Promise Me Page 86

They both got out of the car and started up the drive. Myron took the lead. Erik let him. He rang Wolf’s doorbell. The sound was trilling and pretentious and droned on too long. Erik stood a few steps back, in the dark. Myron knew that Erik had the gun. He wondered how to play that. Erik had already shot one man tonight. He didn’t seem disinclined to doing it again.

Lorraine Wolf’s voice came over a speaker. “Who is it?”

“It’s Myron Bolitar, Mrs. Wolf.”

“It’s very late. What do you want?”

Myron remembered the short white tennis dress and double-entendre tone. There was no double entendre now. The voice was drum-tight.

“I need to talk to your husband.”

“He’s not here.”

“Mrs. Wolf, could you please open the door?”

“I’d like you to leave.”

Myron wondered how to play this. “I spoke to Randy tonight.”


“He was at a party. We talked about Aimee. Then I talked to Harry Davis. I know everything, Mrs. Wolf.”

“I don’t know what you’re talking about.”

“You either open this door or I go to the police.”

More silence. Myron turned and looked at Erik. He was still at ease. Myron didn’t like that.

“Mrs. Wolf?”

“My husband will be back in an hour. Come back then.”

Erik Biel took that one. “I don’t think so.”

He took out the gun, put it against the lock, and fired. The door flew open. Erik rushed in, gun drawn. So did Myron.

Lorraine Wolf screamed.

Erik and Myron veered toward the sound. When they arrived in the family room, they both pulled up.

Lorraine Wolf was alone.

For a moment, no one moved. Myron just studied the situation. Lorraine Wolf stood in the center of the room. She wore rubber gloves. That was the first thing he noticed. Bright yellow rubber gloves. Then he looked at those hands more closely. In one of them, her right hand, she held a sponge. In the other—the left, obviously—she carried a yellow bucket that matched the gloves.

There was a wet spot on the carpet where she had just been cleaning.

Erik and Myron both took a step forward. Now they could see that there was water in the bucket. The water had an awful pink tinge.

Erik said, “Oh no . . .”

Myron turned to grab him, but he was too late. Something behind Erik’s eyes exploded. He let out a howl and leapt toward the woman. Lorraine Wolf screamed. The bucket dropped to the carpet. The pink liquid poured out.

Erik tackled her. They both went over the back of the couch. Myron was right behind, not sure how to play it. If he made too aggressive a move, Erik might just pull the trigger. But if he did nothing . . .

Erik had Lorraine Wolf now. He pressed the gun against her temple. She cried out, gripping his hand with her own. Erik did not move.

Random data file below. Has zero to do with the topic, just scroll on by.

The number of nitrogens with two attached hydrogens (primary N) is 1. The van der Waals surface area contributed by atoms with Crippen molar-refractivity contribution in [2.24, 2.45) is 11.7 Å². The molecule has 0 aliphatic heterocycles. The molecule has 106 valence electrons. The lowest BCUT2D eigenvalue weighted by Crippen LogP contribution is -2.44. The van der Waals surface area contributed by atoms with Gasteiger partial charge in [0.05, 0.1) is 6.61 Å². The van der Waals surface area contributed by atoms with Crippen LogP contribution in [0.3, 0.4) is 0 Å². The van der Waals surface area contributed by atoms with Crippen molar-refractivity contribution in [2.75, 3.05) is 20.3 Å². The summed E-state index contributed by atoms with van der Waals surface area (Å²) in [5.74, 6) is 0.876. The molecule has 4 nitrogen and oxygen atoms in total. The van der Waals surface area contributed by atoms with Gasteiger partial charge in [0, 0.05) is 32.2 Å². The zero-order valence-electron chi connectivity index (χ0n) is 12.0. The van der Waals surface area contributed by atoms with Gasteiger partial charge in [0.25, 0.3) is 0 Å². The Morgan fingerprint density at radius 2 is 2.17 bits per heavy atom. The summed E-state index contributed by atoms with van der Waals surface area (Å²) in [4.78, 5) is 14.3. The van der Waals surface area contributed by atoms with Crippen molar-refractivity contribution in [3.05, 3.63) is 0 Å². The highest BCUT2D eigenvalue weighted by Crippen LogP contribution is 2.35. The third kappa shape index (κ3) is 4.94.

“What did you do to my daughter?”


Myron said, “Erik, don’t.”

But Erik wasn’t listening. Myron raised his own gun. He pointed it at Erik. Erik saw it, but it was obvious he didn’t care.

“If you kill her . . .” Myron began.

“What?” Erik shouted. “What do we lose, Myron? Look at this place. Aimee is already dead.”

Lorraine Wolf shouted, “No!”

“Where is she then, Lorraine?” Myron asked.

She pressed her lips shut.

“Lorraine, where is Aimee?”

“I don’t know.”

Erik raised the gun. He was going to hit her with the butt end.

“Erik, don’t.”

He hesitated. Lorraine looked up, meeting Erik’s eye. She was scared, but Myron could see that she was bracing herself, ready to take the blow.

“Don’t,” Myron said again. He took a step closer.

“She knows something.”

“And we’ll find out what, okay?”

Erik looked at him. “What would you do? If it was somebody you love?”

Myron inched closer. “I do love Aimee.”

“Not like a father.”

“No, not like that. But I’ve been there. I’ve pushed too hard. It doesn’t work.”

“It worked with Harry Davis.”

“I know, but—”

“She’s a woman. That’s the only difference. I shot him in the foot and you asked him questions and let him bleed. Now we’re face-to-face with someone who is cleaning up blood and all of a sudden you’re squeamish?”

Even in this haze, even in this craziness, Myron could actually see his point. It was the guy-gal thing again. If Aimee was a boy. If Harry Davis had been a pretty, flirty woman.

Erik put the gun back against her temple. “Where is my daughter?”

“I don’t know,” she said.

“Whose blood are you cleaning up?”

Erik aimed the gun at her foot. But the control was gone. Myron could see that. Tears started streaming down Erik’s face. His hand shook.

“If you shoot her,” Myron said, “it contaminates the evidence. The blood will be mixed up. They’ll never put together what happened here. The only one who will go to jail is you.”

The argument didn’t make full sense, but it was enough to slow Erik down. His entire face collapsed now. He was crying. But he held on to the gun. He kept it pointed at her foot.

“Just take a breath,” Myron said.

Erik shook his head. “No!”

The air was still. Everything had stopped. Erik looked down at Lorraine Wolf. She looked up without a flinch. Myron could see Erik’s finger on the trigger.

No choice now.

Myron had to make a move.

And then Myron’s cell phone chirped.

It made everyone stop. Erik took his finger off the trigger and wiped his face with his sleeve. “Check it,” he said.

Myron took a quick glance at the caller ID. It was Win. He hit the answer button and put it to his ear.


“Drew Van Dyne’s car just pulled into his driveway,” Win said.


County homicide inspector Loren Muse was working on her new case, the one involving the two murders in East Orange, when her line rang. It was late, but Muse wasn’t surprised. She often worked late. Her colleagues knew that.


The voice was muffled but sounded female. “I have some information for you.”

“Who is this?”

“It’s about that missing girl.”

“Which missing girl?”

“Aimee Biel.”

Source: www_Novel22_Net

Prev Next